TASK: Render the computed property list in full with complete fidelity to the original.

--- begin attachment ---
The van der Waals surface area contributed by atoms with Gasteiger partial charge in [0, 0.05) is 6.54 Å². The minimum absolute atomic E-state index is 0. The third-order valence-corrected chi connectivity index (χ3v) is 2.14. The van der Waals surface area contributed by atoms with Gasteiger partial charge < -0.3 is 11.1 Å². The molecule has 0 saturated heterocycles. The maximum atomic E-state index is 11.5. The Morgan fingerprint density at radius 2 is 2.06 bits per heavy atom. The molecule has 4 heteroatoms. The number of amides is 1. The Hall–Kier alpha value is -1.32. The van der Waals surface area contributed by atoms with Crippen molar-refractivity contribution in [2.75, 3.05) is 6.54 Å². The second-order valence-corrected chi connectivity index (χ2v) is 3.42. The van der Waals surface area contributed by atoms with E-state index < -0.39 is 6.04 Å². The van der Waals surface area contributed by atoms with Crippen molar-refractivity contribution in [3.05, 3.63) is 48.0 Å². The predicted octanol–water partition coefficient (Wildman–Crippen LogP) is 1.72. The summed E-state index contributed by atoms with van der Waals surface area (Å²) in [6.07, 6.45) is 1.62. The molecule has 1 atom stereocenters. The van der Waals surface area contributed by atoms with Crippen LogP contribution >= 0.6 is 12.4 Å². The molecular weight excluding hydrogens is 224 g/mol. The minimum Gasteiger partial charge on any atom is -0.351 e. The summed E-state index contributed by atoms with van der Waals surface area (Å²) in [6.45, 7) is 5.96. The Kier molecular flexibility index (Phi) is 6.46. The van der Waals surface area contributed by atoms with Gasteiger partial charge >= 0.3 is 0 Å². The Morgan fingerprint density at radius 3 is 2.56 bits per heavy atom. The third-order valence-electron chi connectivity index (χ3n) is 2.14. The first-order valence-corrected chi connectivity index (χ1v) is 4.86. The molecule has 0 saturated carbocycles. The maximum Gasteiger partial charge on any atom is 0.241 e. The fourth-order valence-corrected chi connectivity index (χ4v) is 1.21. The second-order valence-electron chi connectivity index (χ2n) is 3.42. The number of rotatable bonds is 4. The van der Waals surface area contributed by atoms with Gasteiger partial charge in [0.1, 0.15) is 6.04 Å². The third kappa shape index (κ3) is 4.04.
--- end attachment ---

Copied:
The van der Waals surface area contributed by atoms with Gasteiger partial charge in [0, 0.05) is 6.54 Å². The minimum absolute atomic E-state index is 0. The third-order valence-corrected chi connectivity index (χ3v) is 2.14. The van der Waals surface area contributed by atoms with Gasteiger partial charge < -0.3 is 11.1 Å². The molecule has 0 saturated heterocycles. The maximum atomic E-state index is 11.5. The Morgan fingerprint density at radius 2 is 2.06 bits per heavy atom. The molecule has 4 heteroatoms. The number of amides is 1. The Hall–Kier alpha value is -1.32. The van der Waals surface area contributed by atoms with Crippen molar-refractivity contribution in [2.75, 3.05) is 6.54 Å². The second-order valence-corrected chi connectivity index (χ2v) is 3.42. The van der Waals surface area contributed by atoms with E-state index < -0.39 is 6.04 Å². The van der Waals surface area contributed by atoms with Crippen molar-refractivity contribution in [3.05, 3.63) is 48.0 Å². The predicted octanol–water partition coefficient (Wildman–Crippen LogP) is 1.72. The summed E-state index contributed by atoms with van der Waals surface area (Å²) in [6.07, 6.45) is 1.62. The molecule has 1 atom stereocenters. The van der Waals surface area contributed by atoms with Crippen LogP contribution >= 0.6 is 12.4 Å². The molecular weight excluding hydrogens is 224 g/mol. The minimum Gasteiger partial charge on any atom is -0.351 e. The summed E-state index contributed by atoms with van der Waals surface area (Å²) in [6.45, 7) is 5.96. The Kier molecular flexibility index (Phi) is 6.46. The van der Waals surface area contributed by atoms with Gasteiger partial charge >= 0.3 is 0 Å². The Morgan fingerprint density at radius 3 is 2.56 bits per heavy atom. The third-order valence-electron chi connectivity index (χ3n) is 2.14. The first-order valence-corrected chi connectivity index (χ1v) is 4.86. The molecule has 0 saturated carbocycles. The maximum Gasteiger partial charge on any atom is 0.241 e. The fourth-order valence-corrected chi connectivity index (χ4v) is 1.21. The second-order valence-electron chi connectivity index (χ2n) is 3.42. The number of rotatable bonds is 4. The van der Waals surface area contributed by atoms with Gasteiger partial charge in [0.1, 0.15) is 6.04 Å². The third kappa shape index (κ3) is 4.04.